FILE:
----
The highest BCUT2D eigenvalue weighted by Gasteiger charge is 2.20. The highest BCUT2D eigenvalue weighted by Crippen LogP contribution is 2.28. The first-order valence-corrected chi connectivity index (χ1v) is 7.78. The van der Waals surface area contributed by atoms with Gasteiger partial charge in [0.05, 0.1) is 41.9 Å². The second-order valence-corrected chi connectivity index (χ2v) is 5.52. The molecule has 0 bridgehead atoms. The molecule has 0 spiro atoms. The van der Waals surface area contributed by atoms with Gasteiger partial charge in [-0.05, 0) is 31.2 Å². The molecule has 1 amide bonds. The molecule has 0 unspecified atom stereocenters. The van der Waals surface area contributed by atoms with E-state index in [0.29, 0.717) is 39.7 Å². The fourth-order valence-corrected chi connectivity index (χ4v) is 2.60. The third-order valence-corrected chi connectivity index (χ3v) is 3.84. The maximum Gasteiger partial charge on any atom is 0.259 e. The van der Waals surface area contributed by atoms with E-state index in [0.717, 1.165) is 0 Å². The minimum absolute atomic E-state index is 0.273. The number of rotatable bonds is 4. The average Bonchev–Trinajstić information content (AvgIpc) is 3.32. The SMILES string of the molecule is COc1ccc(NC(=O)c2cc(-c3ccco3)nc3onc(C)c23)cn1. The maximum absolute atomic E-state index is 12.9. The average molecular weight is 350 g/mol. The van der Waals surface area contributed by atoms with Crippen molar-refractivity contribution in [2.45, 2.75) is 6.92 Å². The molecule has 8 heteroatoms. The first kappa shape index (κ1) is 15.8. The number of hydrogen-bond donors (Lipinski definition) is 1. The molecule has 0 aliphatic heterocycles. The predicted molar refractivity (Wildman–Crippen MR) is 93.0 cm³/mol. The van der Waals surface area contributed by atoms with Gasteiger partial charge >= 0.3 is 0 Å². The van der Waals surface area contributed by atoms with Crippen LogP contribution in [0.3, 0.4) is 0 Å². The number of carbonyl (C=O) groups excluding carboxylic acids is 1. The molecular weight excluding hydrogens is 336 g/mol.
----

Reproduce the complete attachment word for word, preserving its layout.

The highest BCUT2D eigenvalue weighted by Gasteiger charge is 2.20. The highest BCUT2D eigenvalue weighted by Crippen LogP contribution is 2.28. The first-order valence-corrected chi connectivity index (χ1v) is 7.78. The van der Waals surface area contributed by atoms with Gasteiger partial charge in [0.05, 0.1) is 41.9 Å². The second-order valence-corrected chi connectivity index (χ2v) is 5.52. The molecule has 0 bridgehead atoms. The molecule has 0 spiro atoms. The van der Waals surface area contributed by atoms with Gasteiger partial charge in [-0.05, 0) is 31.2 Å². The molecule has 1 amide bonds. The molecule has 0 unspecified atom stereocenters. The van der Waals surface area contributed by atoms with E-state index in [0.29, 0.717) is 39.7 Å². The fourth-order valence-corrected chi connectivity index (χ4v) is 2.60. The third-order valence-corrected chi connectivity index (χ3v) is 3.84. The maximum Gasteiger partial charge on any atom is 0.259 e. The van der Waals surface area contributed by atoms with E-state index in [0.717, 1.165) is 0 Å². The minimum absolute atomic E-state index is 0.273. The number of rotatable bonds is 4. The average Bonchev–Trinajstić information content (AvgIpc) is 3.32. The SMILES string of the molecule is COc1ccc(NC(=O)c2cc(-c3ccco3)nc3onc(C)c23)cn1. The maximum absolute atomic E-state index is 12.9. The average molecular weight is 350 g/mol. The van der Waals surface area contributed by atoms with Crippen molar-refractivity contribution in [2.45, 2.75) is 6.92 Å². The molecule has 8 heteroatoms. The first kappa shape index (κ1) is 15.8. The number of hydrogen-bond donors (Lipinski definition) is 1. The molecule has 0 aliphatic heterocycles. The predicted molar refractivity (Wildman–Crippen MR) is 93.0 cm³/mol. The van der Waals surface area contributed by atoms with Gasteiger partial charge >= 0.3 is 0 Å². The van der Waals surface area contributed by atoms with Crippen LogP contribution in [0.3, 0.4) is 0 Å². The number of carbonyl (C=O) groups excluding carboxylic acids is 1. The molecular weight excluding hydrogens is 336 g/mol.